Socio-Ecological Interactions in the National Forests and Grasslands of Central Oregon: A Summary of Human Ecology Mapping Results
David Banis, Rebecca McLain, Alicia Milligan, Krystle N. Harrell, and Lee Cerveny
Occasional Papers in Geography Publication No. 8
In 2015, Portland State University, the US Forest Service’s Pacific Northwest Research Station, Deschutes National Forest (DNF), Ochoco National Forest (ONF), US Forest Service Region 6, and Discover Your Forest embarked on a collaborative project to understand spatial patterns of public use on the national forests and grasslands of Central Oregon and the ecosystem benefits attached to those places. At the time the project began, the DNF and ONF anticipated that they would be revising their forest/grassland plans in the near future. This human ecology mapping project generated socio-spatial data layers describing the myriad connections people have with these public lands.
Data were gathered in 2016-2017 using an online survey that included both an interactive web map and a set of closed and open-ended questions. The map-based survey elicited data about six major themes: 1) Locations of important places; 2) Activities engaged in at those places; 3) Benefits associated with those places; 4) Features, (physical and built) that were most important at those places; 5) Social environment that participants preferred; 6) Threats and management concerns for the identified places. The mapping survey was followed by a series of demographic questions and questions aimed at eliciting participant views on natural resources and the environment.
Both online and offline survey strategies were used with a large majority of the data collected online. A total of 542 individuals participated in the mapping surveys, resulting in the collection of 2038 useable points. For the spatial data, kernel density analysis was used to show how points were spatially concentrated for different characteristics. Diversity and frequency ratio calculations were also performed, and the data were disaggregated to show results for each ranger district individually.
Rebecca J. McLain, Lee Cerveny, Diane Besser, David Banis, Alexa Todd, Stephanie Rohdy, and Corinna Kimball-Brown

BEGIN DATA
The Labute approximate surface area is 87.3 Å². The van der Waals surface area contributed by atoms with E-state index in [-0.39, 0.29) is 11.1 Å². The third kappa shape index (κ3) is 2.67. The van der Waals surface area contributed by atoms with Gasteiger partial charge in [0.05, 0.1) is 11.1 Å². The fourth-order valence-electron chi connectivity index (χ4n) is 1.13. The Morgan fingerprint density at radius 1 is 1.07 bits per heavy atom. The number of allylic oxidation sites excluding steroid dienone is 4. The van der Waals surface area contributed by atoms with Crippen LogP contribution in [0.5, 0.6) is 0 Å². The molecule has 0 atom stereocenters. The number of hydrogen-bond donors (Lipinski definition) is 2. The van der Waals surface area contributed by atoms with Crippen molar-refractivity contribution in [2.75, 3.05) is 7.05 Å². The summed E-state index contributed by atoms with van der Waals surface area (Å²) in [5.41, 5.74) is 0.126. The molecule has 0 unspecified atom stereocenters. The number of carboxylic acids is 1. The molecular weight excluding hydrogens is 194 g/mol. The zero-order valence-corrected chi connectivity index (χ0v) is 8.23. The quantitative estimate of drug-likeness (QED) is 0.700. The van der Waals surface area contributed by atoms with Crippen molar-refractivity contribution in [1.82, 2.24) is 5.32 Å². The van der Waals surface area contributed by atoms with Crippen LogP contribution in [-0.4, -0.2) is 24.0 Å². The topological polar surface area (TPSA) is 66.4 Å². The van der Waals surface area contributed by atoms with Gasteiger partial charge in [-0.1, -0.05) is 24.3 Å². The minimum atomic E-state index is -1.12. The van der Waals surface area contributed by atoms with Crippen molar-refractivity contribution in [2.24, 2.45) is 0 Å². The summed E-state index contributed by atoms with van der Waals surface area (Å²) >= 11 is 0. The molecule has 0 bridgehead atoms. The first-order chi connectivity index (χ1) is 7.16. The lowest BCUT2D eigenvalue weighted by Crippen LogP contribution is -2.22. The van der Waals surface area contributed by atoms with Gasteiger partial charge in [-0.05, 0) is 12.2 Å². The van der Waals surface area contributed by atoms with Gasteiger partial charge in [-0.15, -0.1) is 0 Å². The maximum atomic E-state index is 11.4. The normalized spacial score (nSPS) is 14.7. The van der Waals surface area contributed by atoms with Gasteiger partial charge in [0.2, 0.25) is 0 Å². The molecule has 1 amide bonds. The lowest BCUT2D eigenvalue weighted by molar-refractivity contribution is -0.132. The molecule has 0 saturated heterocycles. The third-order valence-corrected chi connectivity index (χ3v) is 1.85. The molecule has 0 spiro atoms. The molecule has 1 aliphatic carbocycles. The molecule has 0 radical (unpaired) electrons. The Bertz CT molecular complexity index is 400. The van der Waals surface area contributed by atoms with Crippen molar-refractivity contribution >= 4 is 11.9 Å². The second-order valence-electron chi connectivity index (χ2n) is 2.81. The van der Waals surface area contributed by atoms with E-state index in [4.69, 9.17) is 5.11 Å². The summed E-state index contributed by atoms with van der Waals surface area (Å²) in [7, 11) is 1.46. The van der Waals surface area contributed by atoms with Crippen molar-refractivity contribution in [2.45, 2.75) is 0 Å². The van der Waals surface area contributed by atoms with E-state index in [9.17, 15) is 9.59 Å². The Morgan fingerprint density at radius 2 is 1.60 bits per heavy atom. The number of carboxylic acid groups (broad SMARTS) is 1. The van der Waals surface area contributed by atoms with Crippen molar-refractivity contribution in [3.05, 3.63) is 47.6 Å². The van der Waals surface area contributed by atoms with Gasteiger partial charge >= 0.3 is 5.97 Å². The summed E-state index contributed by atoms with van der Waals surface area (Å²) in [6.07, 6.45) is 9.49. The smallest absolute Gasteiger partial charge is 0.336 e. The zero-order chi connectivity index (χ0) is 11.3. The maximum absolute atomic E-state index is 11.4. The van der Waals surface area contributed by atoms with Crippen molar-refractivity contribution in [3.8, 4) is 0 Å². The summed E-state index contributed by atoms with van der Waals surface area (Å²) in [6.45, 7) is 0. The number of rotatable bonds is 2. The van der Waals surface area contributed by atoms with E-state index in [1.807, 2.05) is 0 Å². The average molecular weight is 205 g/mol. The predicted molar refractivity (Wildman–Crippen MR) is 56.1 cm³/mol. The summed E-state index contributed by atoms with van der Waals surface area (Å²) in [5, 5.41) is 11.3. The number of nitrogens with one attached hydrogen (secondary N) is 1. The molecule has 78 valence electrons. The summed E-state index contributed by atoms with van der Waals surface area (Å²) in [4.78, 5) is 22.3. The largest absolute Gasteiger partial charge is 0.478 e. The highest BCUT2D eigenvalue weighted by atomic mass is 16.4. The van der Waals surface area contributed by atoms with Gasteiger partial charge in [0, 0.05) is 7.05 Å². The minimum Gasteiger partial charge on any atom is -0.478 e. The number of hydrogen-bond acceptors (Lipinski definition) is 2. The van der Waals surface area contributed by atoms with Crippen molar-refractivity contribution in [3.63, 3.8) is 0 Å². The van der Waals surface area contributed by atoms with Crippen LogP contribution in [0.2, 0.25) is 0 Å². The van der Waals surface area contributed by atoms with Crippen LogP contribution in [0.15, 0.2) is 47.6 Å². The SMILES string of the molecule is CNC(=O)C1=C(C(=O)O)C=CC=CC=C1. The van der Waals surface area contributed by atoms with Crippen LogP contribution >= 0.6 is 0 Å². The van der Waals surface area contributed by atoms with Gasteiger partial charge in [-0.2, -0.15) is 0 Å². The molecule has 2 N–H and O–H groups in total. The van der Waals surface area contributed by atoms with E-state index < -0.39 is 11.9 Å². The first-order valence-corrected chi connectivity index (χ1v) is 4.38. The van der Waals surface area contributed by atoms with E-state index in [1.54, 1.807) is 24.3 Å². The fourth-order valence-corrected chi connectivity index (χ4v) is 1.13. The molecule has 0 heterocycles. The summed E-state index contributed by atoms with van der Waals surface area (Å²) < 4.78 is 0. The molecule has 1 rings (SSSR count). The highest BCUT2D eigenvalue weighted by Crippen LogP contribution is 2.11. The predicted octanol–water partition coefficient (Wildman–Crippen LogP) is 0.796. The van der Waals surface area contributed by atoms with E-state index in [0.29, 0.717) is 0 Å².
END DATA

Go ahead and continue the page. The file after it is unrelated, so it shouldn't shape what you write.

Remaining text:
Occasional Papers in Geography Publication No. 7
The advent of computerized mapping has land managers’ ability to map the biophysical services provided by forested ecosystems. However, mapping the cultural services of those systems is more challenging. Human ecology mapping (HEM), which provides spatially-explicit depictions of the complex connections between humans and their environment, is an approach that can be used to improve understandings of the cultural services associated with landscapes. This atlas provides an overview of what HEM is and draws on experiences with a pilot project on the Olympic Peninsula in western Washington to illustrate what HEM data looks like and some of the ways in which it can be analyzed. Values and activity data were collected during 2010 and 2011 from 169 residents through a series of community workshops held on the peninsula. Density and diversity analysis indicated that the type of values and activities mapped as well as their spatial configuration and distribution differed depending on factors such as place of residence and gender. Values and activities were most strongly associated with national forest and state lands, and moderate to moderately steep terrain. The analyses exploring the relationship between values/activities and vegetation type and proximity to roads were inconclusive. Results from the pilot project indicated that HEM is not only useful for identifying where meaningful places and activities are concentrated, but also can help reveal important differences among subgroups as well as areas where conflicts in values and activities exist.